Adding insulation and new ductwork in a Kansas attic
I live in an 1800 sq. ft. 20 year old single story ranch on a slab. I'm located just outside of Kansas City, KS in climate zone 4A. I want to increase the attic insulation, but before doing so, I wanted to improve the duct work in the attic since the builder did a really poor job with both the design and the install.
The house has 2 x 4 walls with 2 x 4 ceiling and roof trusses. I have 320 sq ft of raised floor (9" off the attic floor) storage down the middle of the attic. The return air is currently 100% flex while the supply has some rigid trunk but is mostly flex as well. I plan to replace the existing duct work with a 16 x 8 return trunk with short runs of 8" flex to the individual returns (6 existing, plus one new return). One the supply side I plan to use rectangular trunk with 6" flex (R-6 or R-8) branches. None of the flex branches will be more than 20' long, and most will be less than 15' long.
I would like to take the attic insulation up to at least R-50. The existing insulation is loose fill fiberglass, but only about 8" - 9" deep, some areas where repairs were done in the past has even less.
All of the branch ducts will be running parallel with the ceiling trusses, while the trunks will lay across the ceiling trusses. I had been planning to just run the flex between the truss bays in contact with the sheetrock attic floor/ceiling, and then cover it all with enough fiberglass insulation to get to R-50.
However, the more I read on this site and others, the more confused I have become. As I understand it, if I lay the flex on the sheetrock and cover it up even to an R-50 level, then I risk having the flex sweat in the summer time creating potential mold and moisture problems.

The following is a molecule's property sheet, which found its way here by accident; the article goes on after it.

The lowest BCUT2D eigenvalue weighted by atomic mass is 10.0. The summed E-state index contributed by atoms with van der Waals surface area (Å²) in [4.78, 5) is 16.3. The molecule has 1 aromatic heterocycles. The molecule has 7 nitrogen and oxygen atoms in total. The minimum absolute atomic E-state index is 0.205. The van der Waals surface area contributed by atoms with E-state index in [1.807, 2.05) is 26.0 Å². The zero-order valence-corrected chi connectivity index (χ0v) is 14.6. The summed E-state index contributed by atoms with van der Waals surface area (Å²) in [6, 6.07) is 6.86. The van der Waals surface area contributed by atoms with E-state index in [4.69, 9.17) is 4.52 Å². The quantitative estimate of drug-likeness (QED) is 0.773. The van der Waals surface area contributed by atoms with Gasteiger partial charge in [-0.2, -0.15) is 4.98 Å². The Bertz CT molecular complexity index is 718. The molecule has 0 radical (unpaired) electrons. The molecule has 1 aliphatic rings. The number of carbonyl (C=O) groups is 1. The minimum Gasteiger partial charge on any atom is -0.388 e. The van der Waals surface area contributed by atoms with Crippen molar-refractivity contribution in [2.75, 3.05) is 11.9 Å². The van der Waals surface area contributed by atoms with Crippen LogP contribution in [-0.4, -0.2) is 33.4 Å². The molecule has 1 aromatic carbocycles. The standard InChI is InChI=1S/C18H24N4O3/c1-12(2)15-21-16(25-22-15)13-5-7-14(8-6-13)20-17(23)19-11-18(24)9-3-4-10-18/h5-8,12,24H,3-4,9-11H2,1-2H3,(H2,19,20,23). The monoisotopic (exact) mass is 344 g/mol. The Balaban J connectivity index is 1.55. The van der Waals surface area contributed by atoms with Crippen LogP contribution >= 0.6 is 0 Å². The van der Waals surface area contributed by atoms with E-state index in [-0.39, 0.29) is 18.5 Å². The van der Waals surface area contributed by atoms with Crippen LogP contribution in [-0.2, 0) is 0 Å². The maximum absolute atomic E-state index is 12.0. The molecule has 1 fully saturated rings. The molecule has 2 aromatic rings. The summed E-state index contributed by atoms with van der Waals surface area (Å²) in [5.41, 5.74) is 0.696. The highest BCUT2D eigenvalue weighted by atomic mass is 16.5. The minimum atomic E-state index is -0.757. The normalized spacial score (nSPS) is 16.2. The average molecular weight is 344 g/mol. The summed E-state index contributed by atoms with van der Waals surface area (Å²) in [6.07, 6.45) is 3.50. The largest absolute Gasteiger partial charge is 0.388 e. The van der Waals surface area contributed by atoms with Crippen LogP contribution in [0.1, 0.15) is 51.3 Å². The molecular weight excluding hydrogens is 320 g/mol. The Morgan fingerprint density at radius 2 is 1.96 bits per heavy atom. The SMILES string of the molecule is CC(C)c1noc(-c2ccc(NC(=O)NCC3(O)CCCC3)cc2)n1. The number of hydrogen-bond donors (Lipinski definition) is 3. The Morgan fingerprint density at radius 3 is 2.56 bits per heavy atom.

Is that actually a risk in my part of the country? Can I just bury flex with fiberglass and be OK? Alternatively, can I enclose the flex (and trunk lines) in some kind of airtight chase built out of sheetrock or rigid foam and then cover that with loose fill insulation? Or is it more economical to cover the flex with spray foam, rather than fabricate some type of chase for the supply ducts. Since I haven't done this type of work before, maybe there is an obvious reason building the airtight chase on the attic floor won't work. I don't see why I couldn't just build a chase out of 1" or 2" xps, lay the flex duct inside, close the "box" with another piece of xps, tape and spray foam the seams, and cover that with all the insulation I want. However, I haven't been able to find any discussion about that type of approach on this or any other site.
I've read on this site about sealing the attic with spray foam at the roof, instead of insulating the attic floor. The roof has an 8/12 pitch with two dormers so I would have about 2500 sq. ft. or more of roof to cover, versus upgrading the existing attic insulation.
Any help I can get understanding how to best accomplish this project would be greatly appreciated. I plan to live in this house another 20 to 30 years, but really need to improve the energy efficiency.
Posted Fri, 02/08/2013 - 00:37
Edited Fri, 02/08/2013 - 05:47
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